Community association board members and managers frequently practice diffusing tension and communicating clearly. Today, they also need to prepare safety and security plans in the event of hostile and dangerous behavior. Though worst-case scenarios are rare, in an increasingly uncertain climate, a renewed focus has been placed on safeguarding residents, volunteers, and employees.

Christopher Lanni, CPP, CMCA, AMS, the president and founder of Secure Residential Services in Hudson, Mass., works to develop new security plans for communities, as well as to evaluate and update existing ones. He says that the first step in developing a plan is to evaluate the features of the community and to recognize its unique needs and vulnerabilities.

“No plan is one size fits all,” Lanni says. “We must evaluate the unique physical aspects of each community. For example, what is the crime data in the area? What security measures are already in place, and can they be improved upon?”

Sometimes, as communities change, security needs to evolve too. As facilities are added or updated, try to maintain a constant awareness of what is needed to secure that area, even if it wasn’t needed before.

Though many different security methods and tools can be employed, Lanni says it is important to understand the residents in your community and their tolerance. For example, would your residents be amenable to automated facility entry apps or would unique, encrypted key fobs make more sense?

“Having a culture of security doesn’t mean you’re creating an environment that is so strict and so tight that no one wants to live there. It means understanding your community’s unique needs and developing a plan that considers what makes sense,” Lanni explains.

He also recommends widening the understanding of security. “Many people have a limited view of what counts as security,” he says. “Security isn’t just the cameras or the guards. It’s also the maintenance staff who maintain door locks and lighting and other equipment. It’s the administrative staff who keep an active log of residents. Every cog in the machine is a necessary piece.”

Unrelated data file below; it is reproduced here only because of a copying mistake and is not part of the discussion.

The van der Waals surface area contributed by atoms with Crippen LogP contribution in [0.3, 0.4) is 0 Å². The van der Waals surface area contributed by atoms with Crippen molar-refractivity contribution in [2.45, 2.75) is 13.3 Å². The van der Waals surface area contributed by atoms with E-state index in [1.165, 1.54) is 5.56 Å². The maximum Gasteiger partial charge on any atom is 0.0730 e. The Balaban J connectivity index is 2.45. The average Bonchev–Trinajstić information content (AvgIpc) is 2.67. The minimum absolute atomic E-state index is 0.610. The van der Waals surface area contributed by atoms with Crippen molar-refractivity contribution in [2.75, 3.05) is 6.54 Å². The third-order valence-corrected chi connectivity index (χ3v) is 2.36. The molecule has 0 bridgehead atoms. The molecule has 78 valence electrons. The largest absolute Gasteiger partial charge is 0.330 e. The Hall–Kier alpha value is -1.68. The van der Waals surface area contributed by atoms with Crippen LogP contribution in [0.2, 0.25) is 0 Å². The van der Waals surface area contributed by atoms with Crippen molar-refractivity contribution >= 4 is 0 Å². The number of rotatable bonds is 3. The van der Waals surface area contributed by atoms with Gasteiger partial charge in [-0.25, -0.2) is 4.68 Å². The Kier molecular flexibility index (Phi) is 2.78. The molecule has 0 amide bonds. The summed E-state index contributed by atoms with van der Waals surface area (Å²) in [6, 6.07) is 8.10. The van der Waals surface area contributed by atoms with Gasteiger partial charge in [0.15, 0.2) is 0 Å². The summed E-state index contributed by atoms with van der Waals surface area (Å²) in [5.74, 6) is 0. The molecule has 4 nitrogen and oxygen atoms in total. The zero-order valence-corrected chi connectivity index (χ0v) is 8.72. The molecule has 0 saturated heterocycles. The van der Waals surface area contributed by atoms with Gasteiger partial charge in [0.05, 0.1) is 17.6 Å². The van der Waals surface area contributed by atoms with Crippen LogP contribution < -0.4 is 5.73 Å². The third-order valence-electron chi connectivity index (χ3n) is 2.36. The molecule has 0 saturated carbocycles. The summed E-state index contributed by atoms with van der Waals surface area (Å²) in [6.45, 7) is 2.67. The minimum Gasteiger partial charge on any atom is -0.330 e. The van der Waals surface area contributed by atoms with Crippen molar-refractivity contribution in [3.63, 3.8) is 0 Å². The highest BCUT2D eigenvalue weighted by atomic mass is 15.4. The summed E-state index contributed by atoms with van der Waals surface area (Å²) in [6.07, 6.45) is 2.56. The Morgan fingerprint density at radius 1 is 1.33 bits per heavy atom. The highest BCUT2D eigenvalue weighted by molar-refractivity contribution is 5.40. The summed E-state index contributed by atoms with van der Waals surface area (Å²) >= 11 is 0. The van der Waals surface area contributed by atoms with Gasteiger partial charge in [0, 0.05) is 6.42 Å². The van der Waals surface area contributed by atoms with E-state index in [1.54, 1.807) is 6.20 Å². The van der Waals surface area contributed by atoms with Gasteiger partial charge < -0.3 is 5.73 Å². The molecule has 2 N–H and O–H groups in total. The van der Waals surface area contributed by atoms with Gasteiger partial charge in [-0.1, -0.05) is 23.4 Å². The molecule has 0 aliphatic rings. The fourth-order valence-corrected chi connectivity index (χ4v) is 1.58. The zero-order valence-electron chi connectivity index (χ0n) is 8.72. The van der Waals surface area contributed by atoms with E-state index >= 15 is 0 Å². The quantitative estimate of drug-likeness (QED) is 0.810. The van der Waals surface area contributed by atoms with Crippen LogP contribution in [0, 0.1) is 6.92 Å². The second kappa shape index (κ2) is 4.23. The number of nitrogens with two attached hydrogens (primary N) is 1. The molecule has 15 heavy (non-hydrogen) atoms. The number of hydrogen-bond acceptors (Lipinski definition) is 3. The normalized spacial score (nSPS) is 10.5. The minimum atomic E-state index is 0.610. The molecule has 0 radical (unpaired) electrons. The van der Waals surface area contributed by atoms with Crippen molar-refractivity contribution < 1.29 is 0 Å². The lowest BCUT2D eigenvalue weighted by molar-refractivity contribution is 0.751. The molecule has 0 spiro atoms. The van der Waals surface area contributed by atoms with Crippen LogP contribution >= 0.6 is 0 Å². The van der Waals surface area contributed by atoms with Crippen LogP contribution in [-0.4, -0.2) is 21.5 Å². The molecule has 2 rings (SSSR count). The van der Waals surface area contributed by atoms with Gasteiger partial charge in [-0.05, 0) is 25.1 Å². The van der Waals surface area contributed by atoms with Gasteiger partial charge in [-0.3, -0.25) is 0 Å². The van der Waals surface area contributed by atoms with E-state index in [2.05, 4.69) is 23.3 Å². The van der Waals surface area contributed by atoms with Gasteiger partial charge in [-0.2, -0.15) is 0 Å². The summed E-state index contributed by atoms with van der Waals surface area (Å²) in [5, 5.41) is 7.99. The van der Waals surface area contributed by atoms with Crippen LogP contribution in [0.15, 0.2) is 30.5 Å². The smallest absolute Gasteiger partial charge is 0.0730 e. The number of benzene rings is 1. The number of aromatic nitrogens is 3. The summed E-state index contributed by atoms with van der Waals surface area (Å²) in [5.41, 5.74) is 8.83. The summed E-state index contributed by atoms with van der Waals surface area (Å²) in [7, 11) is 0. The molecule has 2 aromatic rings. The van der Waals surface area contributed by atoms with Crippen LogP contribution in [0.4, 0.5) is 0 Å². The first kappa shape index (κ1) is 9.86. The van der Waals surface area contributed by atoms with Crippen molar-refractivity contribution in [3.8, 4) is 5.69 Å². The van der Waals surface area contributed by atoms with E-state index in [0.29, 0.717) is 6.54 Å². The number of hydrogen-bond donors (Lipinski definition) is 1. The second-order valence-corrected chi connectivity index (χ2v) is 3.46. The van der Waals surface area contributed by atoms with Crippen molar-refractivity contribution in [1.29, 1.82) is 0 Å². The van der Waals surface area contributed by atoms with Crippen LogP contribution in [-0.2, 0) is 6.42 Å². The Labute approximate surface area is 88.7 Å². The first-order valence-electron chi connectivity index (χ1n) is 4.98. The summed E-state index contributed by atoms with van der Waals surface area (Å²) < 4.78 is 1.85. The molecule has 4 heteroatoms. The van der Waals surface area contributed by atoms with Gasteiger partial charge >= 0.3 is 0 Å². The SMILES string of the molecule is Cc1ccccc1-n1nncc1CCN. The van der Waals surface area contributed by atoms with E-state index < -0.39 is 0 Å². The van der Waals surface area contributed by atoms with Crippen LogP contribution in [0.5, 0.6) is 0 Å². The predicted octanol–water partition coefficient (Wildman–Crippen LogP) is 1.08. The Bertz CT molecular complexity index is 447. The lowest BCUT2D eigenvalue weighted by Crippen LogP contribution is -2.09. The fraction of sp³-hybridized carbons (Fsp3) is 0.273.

That’s why Lanni believes it’s necessary to educate residents about how each different part of their community operates, and how those things work together, so they can contribute to its smooth operation.

Community association leaders should ensure that their residents are prepared for emergency situations. Some require evacuation routes, while others require stay-in-place orders. It might seem simple, but making sure that residents know how to follow these procedures before a situation takes place could have a massive impact during an emergency.

Associations have many features designed to create a separate and unique living experience, but the reality is that every association still exists in the same world, and the world isn’t always a safe place. Because of this, Lanni recommends that community leaders never use any language in their governing documents or communication with residents that can imply a guarantee of safety.

Instead, he recommends that communities convey their commitment to understanding and updating their security needs on an ongoing basis. As the world changes, so too do the places we live. Equipment needs to be up to date. Staff need to understand their role in securing a community, even when it isn’t obvious. Residents need to be educated and aware of emergency procedures and policies. Safety can’t be guaranteed, but communities that prioritize a holistic approach to security can maximize their preparedness.

Safety First book

Find ideas, tips, and resources on community safety, conflict prevention, and security options in Safety First: Evaluating Risks and Developing Practical Solutions—available as a print or digital book. Buy now.

  • Hazel Siff

    Hazel Siff is associate editor at CAI. She graduated from the University of California, Santa Barbara's communication department and worked as a student journalist at both UC Santa Barbara and Santa Monica College. Hazel has worked in print media, on multiple podcasts, and on a YouTube show. Originally from Western Massachusetts, she has spent the last several years living in Southern California.

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